The following cmavo are discussed in this section:

ji'i |
PA |
approximately |

su'e |
PA |
at most |

su'o |
PA |
at least |

me'i |
PA |
less than |

za'u |
PA |
more than |

The cmavo
* ji'i*
(of selma'o PA) is used in several ways to indicate approximate or rounded numbers. If it appears at the beginning of a number, the whole number is approximate:

If
* ji'i*
appears in the middle of a number, all the digits following it are approximate:

vo | no | ji'i | mu | no |

four | zero | approximation | five | zero |

roughly 4050 (where the “four thousand” is exact, but the “fifty” is approximate) |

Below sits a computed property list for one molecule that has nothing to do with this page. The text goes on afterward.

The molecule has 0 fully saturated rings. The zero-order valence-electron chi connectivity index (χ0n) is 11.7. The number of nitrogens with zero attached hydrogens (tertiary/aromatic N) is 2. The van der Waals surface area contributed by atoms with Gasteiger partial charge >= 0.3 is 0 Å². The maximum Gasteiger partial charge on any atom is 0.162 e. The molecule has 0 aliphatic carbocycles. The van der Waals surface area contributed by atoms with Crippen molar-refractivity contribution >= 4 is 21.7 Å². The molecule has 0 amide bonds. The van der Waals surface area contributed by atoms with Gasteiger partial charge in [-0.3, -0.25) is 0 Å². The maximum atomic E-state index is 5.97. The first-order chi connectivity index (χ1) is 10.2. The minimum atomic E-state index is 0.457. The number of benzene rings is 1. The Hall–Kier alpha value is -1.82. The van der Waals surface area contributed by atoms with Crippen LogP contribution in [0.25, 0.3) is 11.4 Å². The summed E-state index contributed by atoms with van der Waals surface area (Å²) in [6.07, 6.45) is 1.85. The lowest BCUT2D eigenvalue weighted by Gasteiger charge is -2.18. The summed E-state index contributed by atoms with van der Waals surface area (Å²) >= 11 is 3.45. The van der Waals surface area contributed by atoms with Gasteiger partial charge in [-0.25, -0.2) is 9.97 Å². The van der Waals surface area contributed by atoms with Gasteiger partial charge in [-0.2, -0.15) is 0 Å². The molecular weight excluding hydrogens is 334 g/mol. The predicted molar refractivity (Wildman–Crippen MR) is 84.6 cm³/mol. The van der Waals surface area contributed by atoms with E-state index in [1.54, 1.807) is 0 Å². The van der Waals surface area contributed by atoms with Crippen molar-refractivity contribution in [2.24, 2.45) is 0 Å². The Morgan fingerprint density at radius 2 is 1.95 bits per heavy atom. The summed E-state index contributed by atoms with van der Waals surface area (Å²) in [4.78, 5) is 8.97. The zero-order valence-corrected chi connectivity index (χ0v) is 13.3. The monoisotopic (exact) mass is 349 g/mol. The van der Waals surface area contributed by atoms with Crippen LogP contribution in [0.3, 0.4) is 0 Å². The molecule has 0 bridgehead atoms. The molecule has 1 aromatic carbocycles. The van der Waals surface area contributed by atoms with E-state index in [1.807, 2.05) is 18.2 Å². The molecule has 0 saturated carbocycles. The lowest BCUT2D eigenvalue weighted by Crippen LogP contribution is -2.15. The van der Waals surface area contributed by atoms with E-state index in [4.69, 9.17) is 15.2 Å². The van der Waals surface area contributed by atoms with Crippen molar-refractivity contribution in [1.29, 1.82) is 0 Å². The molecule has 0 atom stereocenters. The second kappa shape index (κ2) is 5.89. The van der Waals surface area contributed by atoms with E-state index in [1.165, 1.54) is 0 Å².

If
* ji'i*
appears at the end of a number, it indicates that the number has been rounded. In addition, it can then be followed by a sign cmavo (

Example 18.62
through
Example 18.64
are all approximations to
* te'o*
(exponential e).

The four cmavo
* su'e*
,

Each of these is a subtly different claim:
Example 18.66
is true of two or any greater number, whereas
Example 18.68
requires three persons or more. Likewise,
Example 18.65
refers to zero, one, or two;
Example 18.67
to zero or one. (Of course, when the context allows numbers other than non-negative integers,
*me'i re*
can be any number less than 2, and likewise with the other cases.) The exact quantifier,
“exactly 2, neither more nor less”
is just
* re*. Note that

If no number follows one of these cmavo,
* pa*
is understood: therefore,

is a meaningful claim.

Like the numbers in
Section 18.8
, all of these cmavo may be preceded by
* pi*
to make the corresponding quantifiers for part of a whole. For example,